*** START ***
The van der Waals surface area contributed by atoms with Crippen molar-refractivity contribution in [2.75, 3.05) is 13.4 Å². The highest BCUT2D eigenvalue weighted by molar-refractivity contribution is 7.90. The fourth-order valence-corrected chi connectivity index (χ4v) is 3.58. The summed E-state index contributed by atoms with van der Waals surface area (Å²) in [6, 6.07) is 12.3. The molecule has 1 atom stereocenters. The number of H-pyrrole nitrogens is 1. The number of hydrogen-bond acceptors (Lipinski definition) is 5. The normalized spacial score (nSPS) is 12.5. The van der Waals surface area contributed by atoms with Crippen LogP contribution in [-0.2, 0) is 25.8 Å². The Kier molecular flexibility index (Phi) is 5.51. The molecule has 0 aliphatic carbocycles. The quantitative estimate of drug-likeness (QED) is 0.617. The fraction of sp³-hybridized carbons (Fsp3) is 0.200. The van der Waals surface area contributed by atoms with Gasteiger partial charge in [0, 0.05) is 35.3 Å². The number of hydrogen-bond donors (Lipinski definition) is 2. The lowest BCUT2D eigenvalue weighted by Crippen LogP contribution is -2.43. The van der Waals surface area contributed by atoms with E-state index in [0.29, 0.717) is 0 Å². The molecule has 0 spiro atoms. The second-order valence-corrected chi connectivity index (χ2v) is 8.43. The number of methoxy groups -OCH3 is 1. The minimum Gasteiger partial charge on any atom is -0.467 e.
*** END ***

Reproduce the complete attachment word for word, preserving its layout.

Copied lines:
The van der Waals surface area contributed by atoms with Crippen molar-refractivity contribution in [2.75, 3.05) is 13.4 Å². The highest BCUT2D eigenvalue weighted by molar-refractivity contribution is 7.90. The fourth-order valence-corrected chi connectivity index (χ4v) is 3.58. The summed E-state index contributed by atoms with van der Waals surface area (Å²) in [6, 6.07) is 12.3. The molecule has 1 atom stereocenters. The number of H-pyrrole nitrogens is 1. The number of hydrogen-bond acceptors (Lipinski definition) is 5. The normalized spacial score (nSPS) is 12.5. The van der Waals surface area contributed by atoms with Crippen LogP contribution in [-0.2, 0) is 25.8 Å². The Kier molecular flexibility index (Phi) is 5.51. The molecule has 0 aliphatic carbocycles. The quantitative estimate of drug-likeness (QED) is 0.617. The fraction of sp³-hybridized carbons (Fsp3) is 0.200. The van der Waals surface area contributed by atoms with Gasteiger partial charge in [0, 0.05) is 35.3 Å². The number of hydrogen-bond donors (Lipinski definition) is 2. The lowest BCUT2D eigenvalue weighted by Crippen LogP contribution is -2.43. The van der Waals surface area contributed by atoms with E-state index in [0.29, 0.717) is 0 Å². The molecule has 0 spiro atoms. The second-order valence-corrected chi connectivity index (χ2v) is 8.43. The number of methoxy groups -OCH3 is 1. The minimum Gasteiger partial charge on any atom is -0.467 e.